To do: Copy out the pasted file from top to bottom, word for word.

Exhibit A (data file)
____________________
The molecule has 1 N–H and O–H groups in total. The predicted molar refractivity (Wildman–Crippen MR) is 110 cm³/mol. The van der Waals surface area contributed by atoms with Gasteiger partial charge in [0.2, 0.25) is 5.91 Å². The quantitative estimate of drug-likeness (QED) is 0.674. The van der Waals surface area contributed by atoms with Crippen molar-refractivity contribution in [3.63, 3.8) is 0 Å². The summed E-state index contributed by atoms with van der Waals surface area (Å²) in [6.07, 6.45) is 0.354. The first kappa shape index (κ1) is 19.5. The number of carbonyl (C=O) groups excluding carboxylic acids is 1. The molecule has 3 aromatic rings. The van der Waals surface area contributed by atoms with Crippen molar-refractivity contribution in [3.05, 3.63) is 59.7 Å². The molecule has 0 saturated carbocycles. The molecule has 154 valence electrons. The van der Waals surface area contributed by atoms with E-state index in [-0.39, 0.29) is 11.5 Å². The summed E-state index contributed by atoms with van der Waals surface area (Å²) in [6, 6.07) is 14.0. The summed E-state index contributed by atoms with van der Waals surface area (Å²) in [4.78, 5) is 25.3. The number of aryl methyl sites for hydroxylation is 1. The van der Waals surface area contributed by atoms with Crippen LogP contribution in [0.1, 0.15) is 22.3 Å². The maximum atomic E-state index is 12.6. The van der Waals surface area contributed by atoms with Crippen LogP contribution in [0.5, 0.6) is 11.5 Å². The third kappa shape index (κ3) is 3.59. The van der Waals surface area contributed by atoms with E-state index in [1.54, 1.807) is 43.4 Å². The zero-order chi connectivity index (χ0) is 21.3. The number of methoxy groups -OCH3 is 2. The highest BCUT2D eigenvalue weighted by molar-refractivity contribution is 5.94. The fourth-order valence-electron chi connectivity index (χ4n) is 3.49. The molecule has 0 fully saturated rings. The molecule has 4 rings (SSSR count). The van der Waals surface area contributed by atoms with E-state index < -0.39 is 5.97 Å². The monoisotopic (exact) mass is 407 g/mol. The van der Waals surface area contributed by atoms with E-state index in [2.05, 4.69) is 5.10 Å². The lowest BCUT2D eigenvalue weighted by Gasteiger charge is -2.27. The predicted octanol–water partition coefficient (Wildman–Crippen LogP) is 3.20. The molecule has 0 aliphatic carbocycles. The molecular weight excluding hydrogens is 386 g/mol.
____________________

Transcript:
The molecule has 1 N–H and O–H groups in total. The predicted molar refractivity (Wildman–Crippen MR) is 110 cm³/mol. The van der Waals surface area contributed by atoms with Gasteiger partial charge in [0.2, 0.25) is 5.91 Å². The quantitative estimate of drug-likeness (QED) is 0.674. The van der Waals surface area contributed by atoms with Crippen molar-refractivity contribution in [3.63, 3.8) is 0 Å². The summed E-state index contributed by atoms with van der Waals surface area (Å²) in [6.07, 6.45) is 0.354. The first kappa shape index (κ1) is 19.5. The number of carbonyl (C=O) groups excluding carboxylic acids is 1. The molecule has 3 aromatic rings. The van der Waals surface area contributed by atoms with Crippen molar-refractivity contribution in [3.05, 3.63) is 59.7 Å². The molecule has 0 saturated carbocycles. The molecule has 154 valence electrons. The van der Waals surface area contributed by atoms with E-state index in [-0.39, 0.29) is 11.5 Å². The summed E-state index contributed by atoms with van der Waals surface area (Å²) in [6, 6.07) is 14.0. The summed E-state index contributed by atoms with van der Waals surface area (Å²) in [4.78, 5) is 25.3. The number of aryl methyl sites for hydroxylation is 1. The van der Waals surface area contributed by atoms with Crippen LogP contribution in [0.1, 0.15) is 22.3 Å². The maximum atomic E-state index is 12.6. The van der Waals surface area contributed by atoms with Crippen LogP contribution in [0.5, 0.6) is 11.5 Å². The third kappa shape index (κ3) is 3.59. The van der Waals surface area contributed by atoms with E-state index in [1.54, 1.807) is 43.4 Å². The zero-order chi connectivity index (χ0) is 21.3. The number of methoxy groups -OCH3 is 2. The highest BCUT2D eigenvalue weighted by molar-refractivity contribution is 5.94. The fourth-order valence-electron chi connectivity index (χ4n) is 3.49. The molecule has 0 fully saturated rings. The molecule has 4 rings (SSSR count). The van der Waals surface area contributed by atoms with E-state index < -0.39 is 5.97 Å². The monoisotopic (exact) mass is 407 g/mol. The van der Waals surface area contributed by atoms with E-state index in [2.05, 4.69) is 5.10 Å². The lowest BCUT2D eigenvalue weighted by Gasteiger charge is -2.27. The predicted octanol–water partition coefficient (Wildman–Crippen LogP) is 3.20. The molecule has 0 aliphatic carbocycles. The molecular weight excluding hydrogens is 386 g/mol.